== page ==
West Indies and England women will take a knee in support of Black Lives Matter during their five T20Is starting on Monday.
Stafanie Taylor, the West Indies captain, revealed on Saturday that the teams would perform the gesture and praised England counterpart Heather Knight for offering her side’s support for any way the visiting side wanted to recognise the movement.
“They’re very much in support of it,” Taylor said of the England side. “It’s very much what we want to do, and they’re going to support whatever we decide, and, yeah, we are going to be honouring the Black Lives Matter movement.
“We will be wearing the Black Lives Matter movement logo on our jersey but, yeah, we’ll be taking a knee for all the games.”
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The England and West Indies men’s teams wore the same logo on their shirts during the Test series in July. They also took a knee before the start of play throughout the series, as did England and Ireland for their three ODIs. But England, Pakistan and Australia did not perform the gesture during their series, drawing criticism from West Indies great Michael Holding.
“It means a lot to us,” Taylor added of England women’s support. “A lot has been happening around the world and you pretty much want to be on the same page. It was really nice of her [Knight] to send a message to say, ‘Hey Staf, you know, we’re very much in support of the Black Lives Matter movement, and we want to support it as best as we can, so let me know what it is that you want to do.’ That brings a smile to all of our faces.”
All matches will be played behind closed doors at Derby, where West Indies have been based for three weeks.
“It feels like home,” Taylor said. “Normally when we go on a tour it’s like we’re the away team, but this time it feels like we’re the home team pretty much. The girls are in great spirits. We’ve had a few weeks to get out there and get used to the conditions and everything is going well.”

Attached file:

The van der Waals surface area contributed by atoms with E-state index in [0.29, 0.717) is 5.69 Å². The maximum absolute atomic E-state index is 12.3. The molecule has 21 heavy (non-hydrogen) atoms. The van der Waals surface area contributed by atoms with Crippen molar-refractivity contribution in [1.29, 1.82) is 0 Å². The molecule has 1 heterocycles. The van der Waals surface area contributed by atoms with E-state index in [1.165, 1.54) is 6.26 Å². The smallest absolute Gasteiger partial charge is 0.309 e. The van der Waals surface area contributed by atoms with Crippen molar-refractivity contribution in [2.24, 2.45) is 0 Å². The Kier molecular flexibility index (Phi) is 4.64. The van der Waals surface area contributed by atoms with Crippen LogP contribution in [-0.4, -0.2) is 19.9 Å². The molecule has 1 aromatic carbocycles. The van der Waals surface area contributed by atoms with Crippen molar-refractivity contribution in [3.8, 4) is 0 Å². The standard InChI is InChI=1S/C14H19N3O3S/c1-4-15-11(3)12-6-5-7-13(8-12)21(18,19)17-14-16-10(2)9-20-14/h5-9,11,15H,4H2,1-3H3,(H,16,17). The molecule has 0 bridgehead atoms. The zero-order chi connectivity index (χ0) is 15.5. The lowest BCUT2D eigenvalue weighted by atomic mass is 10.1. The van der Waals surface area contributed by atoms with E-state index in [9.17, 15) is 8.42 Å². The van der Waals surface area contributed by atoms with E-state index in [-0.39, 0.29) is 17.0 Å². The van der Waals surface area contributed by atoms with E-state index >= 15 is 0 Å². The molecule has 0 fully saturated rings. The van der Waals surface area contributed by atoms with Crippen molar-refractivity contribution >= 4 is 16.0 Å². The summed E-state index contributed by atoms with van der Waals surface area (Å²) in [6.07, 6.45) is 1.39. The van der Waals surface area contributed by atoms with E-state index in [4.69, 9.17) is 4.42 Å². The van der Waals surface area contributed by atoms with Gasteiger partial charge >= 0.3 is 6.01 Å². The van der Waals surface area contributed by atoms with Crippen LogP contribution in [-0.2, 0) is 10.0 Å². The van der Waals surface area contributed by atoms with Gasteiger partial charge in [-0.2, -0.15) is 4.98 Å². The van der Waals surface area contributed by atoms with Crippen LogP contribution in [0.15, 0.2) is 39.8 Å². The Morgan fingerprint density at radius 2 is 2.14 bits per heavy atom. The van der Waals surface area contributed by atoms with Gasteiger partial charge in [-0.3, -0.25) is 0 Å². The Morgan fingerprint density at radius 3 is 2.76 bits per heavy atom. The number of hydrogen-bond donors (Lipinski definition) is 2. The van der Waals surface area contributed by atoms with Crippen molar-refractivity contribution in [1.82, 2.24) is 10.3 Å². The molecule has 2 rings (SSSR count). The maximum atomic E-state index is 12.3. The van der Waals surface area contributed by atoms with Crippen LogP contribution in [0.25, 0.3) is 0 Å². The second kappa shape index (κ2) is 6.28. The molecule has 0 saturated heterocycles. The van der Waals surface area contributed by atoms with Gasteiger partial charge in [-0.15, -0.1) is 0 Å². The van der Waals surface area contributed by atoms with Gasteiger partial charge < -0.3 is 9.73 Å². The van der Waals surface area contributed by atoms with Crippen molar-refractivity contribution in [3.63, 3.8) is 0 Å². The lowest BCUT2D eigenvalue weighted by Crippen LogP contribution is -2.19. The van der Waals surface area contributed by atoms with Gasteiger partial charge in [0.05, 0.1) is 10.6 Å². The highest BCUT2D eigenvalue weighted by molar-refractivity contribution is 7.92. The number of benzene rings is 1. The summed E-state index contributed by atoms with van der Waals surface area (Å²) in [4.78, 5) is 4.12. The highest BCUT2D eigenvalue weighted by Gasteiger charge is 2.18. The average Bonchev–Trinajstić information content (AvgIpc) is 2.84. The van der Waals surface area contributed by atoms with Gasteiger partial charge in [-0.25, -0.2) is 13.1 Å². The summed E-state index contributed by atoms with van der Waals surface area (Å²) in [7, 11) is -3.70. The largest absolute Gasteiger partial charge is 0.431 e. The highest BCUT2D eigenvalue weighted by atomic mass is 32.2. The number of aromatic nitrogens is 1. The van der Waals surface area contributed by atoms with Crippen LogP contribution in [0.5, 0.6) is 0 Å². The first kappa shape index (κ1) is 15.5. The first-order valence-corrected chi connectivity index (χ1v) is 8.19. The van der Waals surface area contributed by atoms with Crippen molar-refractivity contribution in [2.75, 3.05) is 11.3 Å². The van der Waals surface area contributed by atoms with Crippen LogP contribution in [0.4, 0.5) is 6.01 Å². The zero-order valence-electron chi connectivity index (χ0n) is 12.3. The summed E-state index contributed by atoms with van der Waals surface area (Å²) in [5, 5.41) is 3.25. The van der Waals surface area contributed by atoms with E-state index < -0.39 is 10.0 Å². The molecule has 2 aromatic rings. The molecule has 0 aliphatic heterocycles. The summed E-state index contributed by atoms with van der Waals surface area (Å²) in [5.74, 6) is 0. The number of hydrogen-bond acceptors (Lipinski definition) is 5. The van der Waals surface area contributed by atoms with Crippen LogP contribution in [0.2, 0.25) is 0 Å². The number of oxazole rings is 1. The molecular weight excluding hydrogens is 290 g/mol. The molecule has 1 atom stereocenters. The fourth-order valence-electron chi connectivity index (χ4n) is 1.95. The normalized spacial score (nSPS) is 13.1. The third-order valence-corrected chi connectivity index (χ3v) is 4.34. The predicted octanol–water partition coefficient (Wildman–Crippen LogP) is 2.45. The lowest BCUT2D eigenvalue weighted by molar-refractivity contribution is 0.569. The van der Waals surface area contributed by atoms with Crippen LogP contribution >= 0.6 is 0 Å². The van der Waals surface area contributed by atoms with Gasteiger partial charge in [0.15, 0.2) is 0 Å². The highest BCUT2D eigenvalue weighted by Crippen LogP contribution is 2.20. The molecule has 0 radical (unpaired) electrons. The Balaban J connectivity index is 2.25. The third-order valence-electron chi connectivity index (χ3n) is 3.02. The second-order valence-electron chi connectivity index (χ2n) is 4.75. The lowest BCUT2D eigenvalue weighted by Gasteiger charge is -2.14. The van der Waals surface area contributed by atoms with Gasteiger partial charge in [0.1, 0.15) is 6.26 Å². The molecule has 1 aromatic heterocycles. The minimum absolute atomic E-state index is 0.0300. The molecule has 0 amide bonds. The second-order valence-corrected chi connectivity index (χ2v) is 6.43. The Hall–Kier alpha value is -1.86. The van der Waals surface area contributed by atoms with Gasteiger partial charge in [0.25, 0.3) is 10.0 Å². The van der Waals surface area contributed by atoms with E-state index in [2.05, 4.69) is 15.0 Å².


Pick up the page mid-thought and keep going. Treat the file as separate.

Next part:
Monday’s series opener will be the first women’s international since 86,174 people watched Australia defeat India in the T20 World Cup final in March. Australia will play New Zealand in three T20Is from September 26, followed by three ODIs.
“Given what happened in the World Cup, we had 80 something thousand people at the game and probably how many millions actually watching, you definitely want to see the rise again,” Taylor said. “And it’s hard with COVID now, kind of setting the game back. It’s really nice that the women are back up and running.”
Taylor, who was stretchered off with a groin injury during West Indies’ penultimate fixture of the T20 World Cup, has missed one of two intra-squad warm-up matches since arriving in England, although she scored 71 in the first.
And while allrounder Deandra Dottin has bowled just two overs across both matches as she continues her comeback from shoulder surgery, she has been in decent touch with the bat scoring 41 and 29. Lee-Ann Kirby scored an unbeaten 85 in the second warm-up and Taylor was not worried that those were the only real innings of note.
“No it’s not, it’s not a concern at all,” she said. “We basically played against ourselves, and if you split the team, you have to try and balance it. When you look at the scorecard, you basically see that most of the batters who were actually getting runs were the batters, which is good.
“That’s what we need, we need the batters to spend that time out in the middle, get yourself in. Even though we’re playing against ourselves, you know, mark yourself hard and I think we did just that.”
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